Creatives and Business is all about helping you build a successful art or other creative business. I have put together some great resources on this site to help you sell more art and better manage the business side of things. I invite you to check it out and share with your artist friends. Best of Luck! – Neil McKenzie
One of your goals for the New Year should include a little reflection on what you are good at as well as those areas that need improvement. You strengths help you stand out among the competition and have a lot to do with the overall success of your art business. Knowing your strengths allows you to do what you do best and provides the backdrop for your marketing and sales efforts. In business terms – you capitalize on your strengths and manage your weaknesses. Just think about the things that you are really good at and how you can leverage them in the coming year.
Analyzing your strengths and weaknesses is a basic business technique taught in every business school. The concept is simple: you gain market advantage by leveraging your strengths while you work to correct or minimize your weaknesses. Luckily you don’t need to go to business school to get started – all it takes is a piece of paper and a pencil and then making a list of your art business’s strengths and weaknesses.
Now is a great time to think about all of the opportunities you could discover and take advantage of in the coming year. This year make it a point to find new opportunities for you as an artist and for your art business as well.
Knowing what your opportunities are gives your art business a solid sense of direction and a basis to develop your strategies. Opportunities come in all shapes and sizes and you need to look for them because they may not be looking for you. Examples of opportunities could be new places and venues to show and sell your work, a better way to produce your art, market trends, or a better ways to run your business. If you think about it there are probably quite a few opportunities you should be looking at right now!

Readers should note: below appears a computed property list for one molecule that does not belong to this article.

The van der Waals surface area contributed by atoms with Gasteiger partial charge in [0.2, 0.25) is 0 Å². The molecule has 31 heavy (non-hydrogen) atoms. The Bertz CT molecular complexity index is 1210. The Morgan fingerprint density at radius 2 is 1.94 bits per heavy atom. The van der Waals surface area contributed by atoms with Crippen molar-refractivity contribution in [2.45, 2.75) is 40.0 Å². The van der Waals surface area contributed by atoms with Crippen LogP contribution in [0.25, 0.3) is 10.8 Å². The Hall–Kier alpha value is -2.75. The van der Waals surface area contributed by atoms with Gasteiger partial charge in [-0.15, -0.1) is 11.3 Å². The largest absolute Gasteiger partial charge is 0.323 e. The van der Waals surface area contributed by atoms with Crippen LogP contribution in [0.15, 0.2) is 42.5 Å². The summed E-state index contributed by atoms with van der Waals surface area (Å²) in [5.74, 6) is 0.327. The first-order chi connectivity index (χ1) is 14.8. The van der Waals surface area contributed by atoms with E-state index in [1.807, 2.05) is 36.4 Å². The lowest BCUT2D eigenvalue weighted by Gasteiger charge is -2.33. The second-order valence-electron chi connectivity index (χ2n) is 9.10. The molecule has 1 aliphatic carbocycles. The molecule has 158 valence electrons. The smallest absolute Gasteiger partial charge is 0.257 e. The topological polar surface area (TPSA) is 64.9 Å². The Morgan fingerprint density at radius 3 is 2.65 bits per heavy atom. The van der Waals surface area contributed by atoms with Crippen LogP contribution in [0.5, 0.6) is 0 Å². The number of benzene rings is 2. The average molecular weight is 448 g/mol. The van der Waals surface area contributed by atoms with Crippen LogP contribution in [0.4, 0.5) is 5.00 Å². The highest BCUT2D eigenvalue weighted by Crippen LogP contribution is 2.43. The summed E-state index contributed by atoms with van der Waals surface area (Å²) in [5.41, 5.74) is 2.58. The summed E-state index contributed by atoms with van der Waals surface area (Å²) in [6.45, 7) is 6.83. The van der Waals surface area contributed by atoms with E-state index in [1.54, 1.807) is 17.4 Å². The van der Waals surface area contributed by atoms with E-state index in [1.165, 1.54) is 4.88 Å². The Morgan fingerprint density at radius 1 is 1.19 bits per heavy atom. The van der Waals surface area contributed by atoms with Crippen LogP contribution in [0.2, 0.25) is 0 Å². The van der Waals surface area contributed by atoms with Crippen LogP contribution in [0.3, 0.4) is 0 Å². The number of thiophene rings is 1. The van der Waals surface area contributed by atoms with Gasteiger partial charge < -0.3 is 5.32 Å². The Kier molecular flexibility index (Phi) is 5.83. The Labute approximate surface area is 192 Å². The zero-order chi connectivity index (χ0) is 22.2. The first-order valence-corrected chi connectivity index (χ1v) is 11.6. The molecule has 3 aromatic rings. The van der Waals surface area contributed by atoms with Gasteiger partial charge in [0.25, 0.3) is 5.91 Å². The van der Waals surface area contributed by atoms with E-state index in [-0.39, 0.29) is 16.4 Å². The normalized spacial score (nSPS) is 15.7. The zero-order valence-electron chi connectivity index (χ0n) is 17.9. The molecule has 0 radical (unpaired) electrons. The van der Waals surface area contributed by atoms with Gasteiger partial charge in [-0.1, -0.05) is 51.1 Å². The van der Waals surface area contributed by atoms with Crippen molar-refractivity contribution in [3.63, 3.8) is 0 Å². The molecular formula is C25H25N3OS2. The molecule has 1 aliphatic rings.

One of your goals this year (and for every year as well) should be to come up with ideas and make changes that will help you become more productive and efficient. You have heard the old saying “Time is money”, this applies to your art business as well. You may not think of creating your art as “production” or your finished art being a “product” but they are! Whether you create original pieces, limited editions or mass produce your art you need to be concerned about being productive and efficient in your art business.
Successful businesspeople know that any business or organization can reduce its costs without sacrificing quality or hampering the amount of work done (only to a point!). This goes for your art business as well. These costs may take the form of labor hours, materials used or technologies employed. There are probably some areas of your art business where you can reduce costs – what can you can come up with?
Being productive and efficient means:
Ok, every business needs a budget – your art or creative business is no different. A budget for your business is sometimes called a cash flow budget or cash flow projection. Typically a cash flow budget covers a 12 month period and is updated over time. The concept is simple – you itemize your anticipated expenses by month and subtract them from the funds which come into your art business from sources such sales or cash injections like loans.
If you have money left over at the end of the month you can apply these funds to future monthly expenses. If you have a deficit at the end of the month you will need to come up with additional funds or possibly defer some expenses to a later date. Budgeting for your art business is really no different than having a budget for your home.
Most every product and many services are presented to the buyer with some form of packaging – this packaging could be very elaborate or as minimal as a tag. Manufacturers of consumer packaged goods (CPG’s) have known for years that a effective package may mean the difference between making a sale or losing it to their competitors as well as the price(profit) they receive from the sale. Selling art is no different and you can benefit from effective packaging.
Some time ago I was talking to a successful ceramic artist about how he packaged and delivered his work to his customers. Typically his works were quite large, expensive and sold to upscale / well to-do customers.